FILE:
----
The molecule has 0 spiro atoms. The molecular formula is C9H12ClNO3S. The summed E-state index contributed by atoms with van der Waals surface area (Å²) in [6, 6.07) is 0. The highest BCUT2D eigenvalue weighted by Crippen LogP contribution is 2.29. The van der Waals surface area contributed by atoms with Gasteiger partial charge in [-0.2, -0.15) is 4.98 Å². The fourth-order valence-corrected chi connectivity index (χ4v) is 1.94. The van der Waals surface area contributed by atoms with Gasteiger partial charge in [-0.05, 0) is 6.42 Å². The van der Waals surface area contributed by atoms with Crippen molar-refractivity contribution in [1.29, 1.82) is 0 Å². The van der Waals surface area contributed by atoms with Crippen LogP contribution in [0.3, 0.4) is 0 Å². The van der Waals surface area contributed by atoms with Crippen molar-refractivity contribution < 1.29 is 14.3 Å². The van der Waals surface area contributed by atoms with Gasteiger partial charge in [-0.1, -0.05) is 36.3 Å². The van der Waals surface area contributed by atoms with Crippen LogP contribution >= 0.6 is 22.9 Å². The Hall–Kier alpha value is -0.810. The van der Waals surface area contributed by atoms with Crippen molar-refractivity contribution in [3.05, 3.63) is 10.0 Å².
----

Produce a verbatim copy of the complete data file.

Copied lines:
The molecule has 0 spiro atoms. The molecular formula is C9H12ClNO3S. The summed E-state index contributed by atoms with van der Waals surface area (Å²) in [6, 6.07) is 0. The highest BCUT2D eigenvalue weighted by Crippen LogP contribution is 2.29. The van der Waals surface area contributed by atoms with Gasteiger partial charge in [-0.2, -0.15) is 4.98 Å². The fourth-order valence-corrected chi connectivity index (χ4v) is 1.94. The van der Waals surface area contributed by atoms with Gasteiger partial charge in [-0.05, 0) is 6.42 Å². The van der Waals surface area contributed by atoms with Crippen molar-refractivity contribution in [1.29, 1.82) is 0 Å². The van der Waals surface area contributed by atoms with Crippen LogP contribution in [0.3, 0.4) is 0 Å². The van der Waals surface area contributed by atoms with Crippen molar-refractivity contribution < 1.29 is 14.3 Å². The van der Waals surface area contributed by atoms with Gasteiger partial charge in [-0.1, -0.05) is 36.3 Å². The van der Waals surface area contributed by atoms with Crippen LogP contribution >= 0.6 is 22.9 Å². The Hall–Kier alpha value is -0.810. The van der Waals surface area contributed by atoms with Crippen molar-refractivity contribution in [3.05, 3.63) is 10.0 Å².